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Digital Cable TV Now Mandatory in Nepal

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Analogue cable television viewers are mandatorily required to switch to the digital system from November 15.

All cable television operators will have to completely switch to the digital broadcasting format starting from Kathmandu metropolitan.

Prem Kumar Shrestha, acting secretary of the Ministry of Information and Communication said, “We had given enough time to cable service providers and the customers to migrate to the digital television system as it is a gradual process. However, the government will now monitor cable service providers from Wednesday to check whether or not the cable viewers have switched to digital format or not.”

The government had started this work of conversion to digital TV from 2069 B.S.

And this is not the first time the ministry has released such a notice. However, the cable TV service providers did not take heed to the notice. Eventually, the ministry too failed to take action against the cable service providers. This time, Shrestha says that the government will initiate action against cable operators not digitizing television broadcasting.

Compared to Kathmandu, all other cities have made much progress. The ministry spokesperson Ram Chandra Dhakal said that 90 percent of the metropolitan cities including Biratnagar, Pokhara have been able to transfer to digital technology.

Dhakal said that effective monitoring was difficult in Kathmandu as they are many homes. So, the team is now going to monitor TV channel systems.

Sudhir Parajuli, president of the Federation of Nepal Cable Television Association, said, ““We have been appealing to customers to adopt the digital cable broadcasting system as soon as possible. However, customers are still in the wait-and-see mode.”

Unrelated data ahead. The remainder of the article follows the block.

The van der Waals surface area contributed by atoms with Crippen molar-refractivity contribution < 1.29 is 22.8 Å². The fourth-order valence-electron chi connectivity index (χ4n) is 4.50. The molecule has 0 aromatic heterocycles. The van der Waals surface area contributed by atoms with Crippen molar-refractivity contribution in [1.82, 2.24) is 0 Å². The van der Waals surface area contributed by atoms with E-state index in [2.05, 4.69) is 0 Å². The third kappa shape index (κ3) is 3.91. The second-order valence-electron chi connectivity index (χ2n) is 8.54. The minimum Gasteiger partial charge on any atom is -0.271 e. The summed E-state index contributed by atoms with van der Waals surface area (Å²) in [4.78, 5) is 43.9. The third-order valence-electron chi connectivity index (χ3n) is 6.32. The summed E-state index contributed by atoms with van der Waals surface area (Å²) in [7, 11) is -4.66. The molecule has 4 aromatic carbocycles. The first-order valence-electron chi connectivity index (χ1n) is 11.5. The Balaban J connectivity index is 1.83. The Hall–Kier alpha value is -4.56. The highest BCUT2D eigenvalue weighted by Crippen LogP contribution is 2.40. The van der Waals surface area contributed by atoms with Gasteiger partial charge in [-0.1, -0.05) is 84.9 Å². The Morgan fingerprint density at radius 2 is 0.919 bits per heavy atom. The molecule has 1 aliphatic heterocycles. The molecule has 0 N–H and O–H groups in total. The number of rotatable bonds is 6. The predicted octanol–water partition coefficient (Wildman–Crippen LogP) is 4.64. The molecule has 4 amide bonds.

He added, “We are currently giving only 35 channels to those customers who have not switched to a digital system and have said to the government that will reduce five channels to such customers every week. However, the government should not direct cable operators to stop all channels to such customers at once as this will adversely affect more than 80 percent of cable subscribers in the country.”

It is estimated that there are over 3.2 million cable subscribers in the country.

Meanwhile, cable service providers have said that only 20 percent of cable subscribers have switched to the digital broadcasting so far.

With the current analog technology, there is no way to verify where the analog cable TV operators pay the tax collected from the citizens. Citizens, in turn, take a cable for a single person and distribute it to the whole house.

After going digital, every TV will have a separate setup box. Having a separate setup box will help to identify the number of television in the nation. And the correct tax will go the government.

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